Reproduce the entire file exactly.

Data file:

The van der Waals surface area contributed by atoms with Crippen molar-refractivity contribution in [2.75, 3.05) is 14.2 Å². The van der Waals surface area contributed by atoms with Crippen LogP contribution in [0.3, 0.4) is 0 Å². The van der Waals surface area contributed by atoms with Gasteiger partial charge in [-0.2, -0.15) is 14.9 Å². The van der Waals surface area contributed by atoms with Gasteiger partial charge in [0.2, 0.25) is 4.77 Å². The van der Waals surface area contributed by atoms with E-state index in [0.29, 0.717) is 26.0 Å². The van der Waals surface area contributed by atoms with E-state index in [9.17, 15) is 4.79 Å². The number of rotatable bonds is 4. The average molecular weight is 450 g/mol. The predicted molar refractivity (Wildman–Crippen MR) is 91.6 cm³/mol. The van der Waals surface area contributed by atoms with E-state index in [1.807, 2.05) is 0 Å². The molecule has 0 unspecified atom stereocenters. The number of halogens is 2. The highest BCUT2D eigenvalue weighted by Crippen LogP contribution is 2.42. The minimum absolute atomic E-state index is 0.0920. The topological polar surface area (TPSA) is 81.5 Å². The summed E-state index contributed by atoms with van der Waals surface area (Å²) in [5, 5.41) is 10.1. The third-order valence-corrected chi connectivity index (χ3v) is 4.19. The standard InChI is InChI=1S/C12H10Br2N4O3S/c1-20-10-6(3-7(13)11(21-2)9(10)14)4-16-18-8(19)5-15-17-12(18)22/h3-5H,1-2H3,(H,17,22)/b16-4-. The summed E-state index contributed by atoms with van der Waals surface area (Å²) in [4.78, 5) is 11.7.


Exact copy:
The van der Waals surface area contributed by atoms with Crippen molar-refractivity contribution in [2.75, 3.05) is 14.2 Å². The van der Waals surface area contributed by atoms with Crippen LogP contribution in [0.3, 0.4) is 0 Å². The van der Waals surface area contributed by atoms with Gasteiger partial charge in [-0.2, -0.15) is 14.9 Å². The van der Waals surface area contributed by atoms with Gasteiger partial charge in [0.2, 0.25) is 4.77 Å². The van der Waals surface area contributed by atoms with E-state index in [0.29, 0.717) is 26.0 Å². The van der Waals surface area contributed by atoms with E-state index in [9.17, 15) is 4.79 Å². The number of rotatable bonds is 4. The average molecular weight is 450 g/mol. The predicted molar refractivity (Wildman–Crippen MR) is 91.6 cm³/mol. The van der Waals surface area contributed by atoms with E-state index in [1.807, 2.05) is 0 Å². The molecule has 0 unspecified atom stereocenters. The number of halogens is 2. The highest BCUT2D eigenvalue weighted by Crippen LogP contribution is 2.42. The minimum absolute atomic E-state index is 0.0920. The topological polar surface area (TPSA) is 81.5 Å². The summed E-state index contributed by atoms with van der Waals surface area (Å²) in [5, 5.41) is 10.1. The third-order valence-corrected chi connectivity index (χ3v) is 4.19. The standard InChI is InChI=1S/C12H10Br2N4O3S/c1-20-10-6(3-7(13)11(21-2)9(10)14)4-16-18-8(19)5-15-17-12(18)22/h3-5H,1-2H3,(H,17,22)/b16-4-. The summed E-state index contributed by atoms with van der Waals surface area (Å²) in [4.78, 5) is 11.7.